Cucurbitacin B inhibits proliferation, induces G2/M cycle arrest and autophagy without affecting apoptosis but enhances MTT reduction in PC12 cells
Keywords:Apoptosis, Autophagy, Cucurbitacin B, G2/M cycle, MTT, PC12 cell
In the present study, the effect of cucurbitacin B (a natural product with anti-cancer effect) was studied on PC12 cells. It significantly reduced the cell number, changed cell morphology and inhibited colony formation while MTT results showed increased cell viability. Cucurbitacin B treatment increased activity of succinode hydrogenase. No alteration in the integrity of mem-brane, the release of lactic dehydrogenase, the mitochondrial membrane potential, and the expression of apoptotic proteins suggested that cucurbitacin B did not induce apoptosis. The cell cycle was remarkably arrested at G2/M phase. Furthermore, cucurbitacin B induced autophagy as evidence by accumulation of autophagic vacuoles and the increase of LC3II. In addition, cucurbitacin B up-regulated the expression of p-beclin-1, p-ULK1, p-Wee1, p21 and down-regulated p-mTOR, p-p70S6K, CDC25C, CDK1, Cyclin B1. In conclusion, cucurbitacin B inhibited PC12 proliferation but caused MTT pitfall. Cucurbitacin B induced G2/M cell cycle arrest, autophagy, but not the apoptosis in PC12 cells.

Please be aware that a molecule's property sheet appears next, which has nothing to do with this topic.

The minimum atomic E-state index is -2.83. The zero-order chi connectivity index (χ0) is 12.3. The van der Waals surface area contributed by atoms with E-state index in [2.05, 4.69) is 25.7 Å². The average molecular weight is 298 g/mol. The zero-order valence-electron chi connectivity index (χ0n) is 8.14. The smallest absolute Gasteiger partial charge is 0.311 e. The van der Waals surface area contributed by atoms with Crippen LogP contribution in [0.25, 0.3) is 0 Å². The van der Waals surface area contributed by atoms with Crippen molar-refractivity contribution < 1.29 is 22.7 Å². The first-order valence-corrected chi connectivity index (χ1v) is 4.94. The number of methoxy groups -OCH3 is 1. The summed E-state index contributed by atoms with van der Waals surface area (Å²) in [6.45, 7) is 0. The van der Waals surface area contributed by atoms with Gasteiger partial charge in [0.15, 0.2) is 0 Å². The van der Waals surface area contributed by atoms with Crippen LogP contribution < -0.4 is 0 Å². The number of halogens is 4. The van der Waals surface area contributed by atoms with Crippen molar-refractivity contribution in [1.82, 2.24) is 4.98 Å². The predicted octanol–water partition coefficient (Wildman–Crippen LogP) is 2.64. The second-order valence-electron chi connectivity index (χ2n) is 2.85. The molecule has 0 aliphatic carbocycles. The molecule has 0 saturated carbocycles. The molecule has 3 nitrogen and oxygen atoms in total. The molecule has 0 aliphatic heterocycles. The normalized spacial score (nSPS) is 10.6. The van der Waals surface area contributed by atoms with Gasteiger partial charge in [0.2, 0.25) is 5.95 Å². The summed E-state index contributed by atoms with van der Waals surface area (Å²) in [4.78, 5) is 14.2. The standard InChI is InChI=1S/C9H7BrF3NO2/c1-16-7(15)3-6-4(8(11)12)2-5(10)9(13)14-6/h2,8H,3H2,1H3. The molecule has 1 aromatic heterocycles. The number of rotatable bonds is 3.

How to Cite
Authors who publish with this journal agree to the following terms:
- Authors retain copyright and grant the journal right of first publication with the work simultaneously licensed under a Creative Commons Attribution License that allows others to share the work with an acknowledgement of the work's authorship and initial publication in this journal.
- Authors are able to enter into separate, additional contractual arrangements for the non-exclusive distribution of the journal's published version of the work (e.g., post it to an institutional repository or publish it in a book), with an acknowledgement of its initial publication in this journal.
- Authors are permitted and encouraged to post their work online (e.g., in institutional repositories or on their website) prior to and during the submission process, as it can lead to productive exchanges, as well as earlier and greater citation of published work (See The Effect of Open Access).